Thursday, March 17, 2011
The Washington Capitals saw their winning streak stopped at nine last night, courtesy of the Detroit Red Wings, who held off the Caps in a 3-2 decision in Detroit.
It would be easy to write this off as the second game of a back-to-back played by a team with injuries in key areas against a strong team in their rink that was skating a comparatively healthy team. Yeah, all of that is true, but one can’t be especially happy with the result, considering a number of items that came up short.
For example, Michal Neuvirth played a whale of a game for the most part. He stopped 32 of 35 shots, including a 16-shot barrage in the second period. But frankly, the game-winning goal off the stick of Henrik Zetterberg – a backhander from the bottom of the right wing circle on a power play – is a shot he stops 99 times out of 100 and one he can’t allow past him with games on the line.
Alex Ovechkin had a goal, four hits, two takeaways, but he had a golden opportunity late in the second when he took a pass just outside the Detroit blue line, undressed Brian Rafalski, skated in, deked defenseman Jakub Kindl to his knees, and fired a wrist shot…that didn’t find the back of the net. A score there, on what would have been his second goal of the period, and the Caps likely take a 3-2 lead into the second intermission, and we’re having a different conversation this morning.
Alexander Semin has been playing excellent hockey of late. It was he who fed Ovechkin on his goal in the second period. But when Ovechkin returned the favor with the clock under nine minutes to go in the third, Semin skated in all alone on goalie Jimmy Howard but got in too deep with the moves he was trying to make and never got a good shot off, despite the fact that it looked as if he had Howard at his mercy. You could argue (and I would) that Nicklas Lidstrom got back to disrupt Semin just enough as he was cutting across the crease, but if Semin scores there to tie the game, the Caps might have escaped with a point.
Just as the Caps have been living on the safe side of the thin margin of one goal games lately, last night they found themselves on the other side of the divide, every decisive moment coming up “Red Wings” in this one. And that is the thin margin on which teams play in the spring.
-- The Caps in a nutshell…things have been going good lately, and Brooks Laich has been scoring (4-4-8 in the nine-game winning streak) and winning draws (over 60 percent over the last four games). Last night he got torched in the circle (losing 15 of 19) and did not have a point. Not that he played badly – he had five hits and was a plus-1. It was just one of those nights.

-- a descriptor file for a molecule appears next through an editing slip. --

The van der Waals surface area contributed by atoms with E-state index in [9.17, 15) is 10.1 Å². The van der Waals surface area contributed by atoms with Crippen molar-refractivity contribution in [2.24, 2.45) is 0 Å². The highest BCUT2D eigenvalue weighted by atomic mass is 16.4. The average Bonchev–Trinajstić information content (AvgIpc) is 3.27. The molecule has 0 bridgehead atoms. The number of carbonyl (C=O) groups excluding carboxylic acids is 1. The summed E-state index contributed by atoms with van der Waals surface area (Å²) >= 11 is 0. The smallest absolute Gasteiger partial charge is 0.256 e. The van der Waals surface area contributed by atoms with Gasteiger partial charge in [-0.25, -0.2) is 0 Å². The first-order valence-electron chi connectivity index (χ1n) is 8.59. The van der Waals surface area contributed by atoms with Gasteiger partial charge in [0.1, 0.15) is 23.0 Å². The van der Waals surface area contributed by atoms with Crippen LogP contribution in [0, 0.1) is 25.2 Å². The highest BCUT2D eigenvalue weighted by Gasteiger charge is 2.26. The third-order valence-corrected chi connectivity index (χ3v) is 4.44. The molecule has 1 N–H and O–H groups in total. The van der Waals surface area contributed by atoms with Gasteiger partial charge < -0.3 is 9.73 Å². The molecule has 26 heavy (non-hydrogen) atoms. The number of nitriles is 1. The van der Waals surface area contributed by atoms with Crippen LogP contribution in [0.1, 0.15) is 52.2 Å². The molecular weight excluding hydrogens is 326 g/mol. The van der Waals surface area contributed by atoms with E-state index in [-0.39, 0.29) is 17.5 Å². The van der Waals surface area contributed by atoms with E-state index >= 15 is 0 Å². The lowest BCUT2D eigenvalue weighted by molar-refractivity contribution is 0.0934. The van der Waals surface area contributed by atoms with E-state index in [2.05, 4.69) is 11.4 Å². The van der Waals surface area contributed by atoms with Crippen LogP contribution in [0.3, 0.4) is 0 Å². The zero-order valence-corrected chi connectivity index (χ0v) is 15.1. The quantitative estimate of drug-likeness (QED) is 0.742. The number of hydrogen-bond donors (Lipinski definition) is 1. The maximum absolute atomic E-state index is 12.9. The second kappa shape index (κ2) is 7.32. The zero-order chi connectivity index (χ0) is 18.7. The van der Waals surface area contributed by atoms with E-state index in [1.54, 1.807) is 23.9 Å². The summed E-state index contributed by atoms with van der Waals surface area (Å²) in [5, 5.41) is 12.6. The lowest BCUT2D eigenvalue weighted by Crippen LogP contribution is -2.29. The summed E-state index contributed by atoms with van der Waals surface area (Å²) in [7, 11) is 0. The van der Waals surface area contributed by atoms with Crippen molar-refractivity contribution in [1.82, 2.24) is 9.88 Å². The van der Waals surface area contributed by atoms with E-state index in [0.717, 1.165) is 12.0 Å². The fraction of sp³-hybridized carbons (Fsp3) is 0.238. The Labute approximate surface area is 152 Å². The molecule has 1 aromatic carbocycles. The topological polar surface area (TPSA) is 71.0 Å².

-- If you had told me Jason Chimera and D.J. King would have recorded a point in the same game, let alone on the same goal (John Carlson), I’d have laughed hysterically. Mr. Greenberg, what does your Monte Carlo simulator say about this probability?
-- Someday, Marco Sturm will score a goal for the Caps. Four shots, seven attempts in 14 minutes and change. The effort is there, but the red light remains dark.
-- We said this would be a contest of wills in the prognosto. Well, who do you think won?…Detroit had 64 shot attempts (35 on goal), the Caps had 42 shot attempts (28 on goal). Fourteen Red Wing skaters recorded shots on goal, compared to only nine for the Caps. That’s Detroit’s kind of game.
-- Dennis Wideman was a rock out there. Almost 28 minutes, six blocked shots, and a plus-1. He was on the ice for the game-winner, but he was in his position, covering the middle against a Red Wing driving the net as Zetterberg was roofing his backhander.
-- Marcus Johansson hasn’t skated 20 minutes in a game since getting 22:16 in a 3-1 win over Ottawa on January 16th – his only 20-plus minute game this season. He almost made it two with 19:48 in ice time last night, including more than three minutes on the power play. The learning experience it provides cannot be overestimated. What’s more, he is performing well with the added responsibility as a result of Nicklas Backstrom’s injury.
-- A subtle hint at how the wheels start to fall off even during a streak. Going into last night the Caps had killed off 23 of 28 shorthanded situations over their previous six games (all wins) – not bad at 82.1 percent, but not up to their standard over the last few months. Last night, they allowed one goal – the game winner – in two chances.
In the end, streaks do not last forever, but even with Detroit’s puck possession dominance last night we had the feeling this one was there for the taking, if any one of a number of plays went the other way. And in that, perhaps Caps fans can take some solace in this loss. They played rather well against the Red Wings, a team far healthier than the Caps and more rested than the Caps (who played the previous night, then travelled to Detroit), having not played a game since last Saturday.
The trick here, as always, is to make sure “one” does not become “two” – as in “losses in a row.” The Caps have built quite a record in the past few weeks to climb to within a point of the conference lead. Preventing that “two in a row” will be difficult, what with heading to New Jersey on Friday, but it is a chance to play “reverse spoiler,” too. To stick a dagger in the chances of the Devils making good on their own good fortune over the past couple of months and all but put an end to their own chase for a playoff spot.